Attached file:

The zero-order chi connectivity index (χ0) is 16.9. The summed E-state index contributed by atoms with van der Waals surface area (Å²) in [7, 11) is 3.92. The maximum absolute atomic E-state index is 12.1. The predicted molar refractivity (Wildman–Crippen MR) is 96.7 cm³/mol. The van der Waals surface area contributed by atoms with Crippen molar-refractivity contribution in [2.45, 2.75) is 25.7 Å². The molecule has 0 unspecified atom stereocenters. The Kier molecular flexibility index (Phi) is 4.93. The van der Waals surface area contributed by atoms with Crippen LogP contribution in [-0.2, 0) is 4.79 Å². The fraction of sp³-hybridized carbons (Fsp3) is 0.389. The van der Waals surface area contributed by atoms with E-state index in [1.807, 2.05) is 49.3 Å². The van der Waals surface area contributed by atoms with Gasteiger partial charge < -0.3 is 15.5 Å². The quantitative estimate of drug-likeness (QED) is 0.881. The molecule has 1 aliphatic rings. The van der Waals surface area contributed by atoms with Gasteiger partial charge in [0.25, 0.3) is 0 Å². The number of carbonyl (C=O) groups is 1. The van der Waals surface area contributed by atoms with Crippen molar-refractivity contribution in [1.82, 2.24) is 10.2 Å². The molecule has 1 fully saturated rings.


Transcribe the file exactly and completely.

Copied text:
The zero-order chi connectivity index (χ0) is 16.9. The summed E-state index contributed by atoms with van der Waals surface area (Å²) in [7, 11) is 3.92. The maximum absolute atomic E-state index is 12.1. The predicted molar refractivity (Wildman–Crippen MR) is 96.7 cm³/mol. The van der Waals surface area contributed by atoms with Crippen molar-refractivity contribution in [2.45, 2.75) is 25.7 Å². The molecule has 0 unspecified atom stereocenters. The Kier molecular flexibility index (Phi) is 4.93. The van der Waals surface area contributed by atoms with Crippen LogP contribution in [-0.2, 0) is 4.79 Å². The fraction of sp³-hybridized carbons (Fsp3) is 0.389. The van der Waals surface area contributed by atoms with E-state index in [1.807, 2.05) is 49.3 Å². The van der Waals surface area contributed by atoms with Gasteiger partial charge < -0.3 is 15.5 Å². The quantitative estimate of drug-likeness (QED) is 0.881. The molecule has 1 aliphatic rings. The van der Waals surface area contributed by atoms with Gasteiger partial charge in [0.25, 0.3) is 0 Å². The number of carbonyl (C=O) groups is 1. The van der Waals surface area contributed by atoms with Crippen molar-refractivity contribution in [1.82, 2.24) is 10.2 Å². The molecule has 1 fully saturated rings.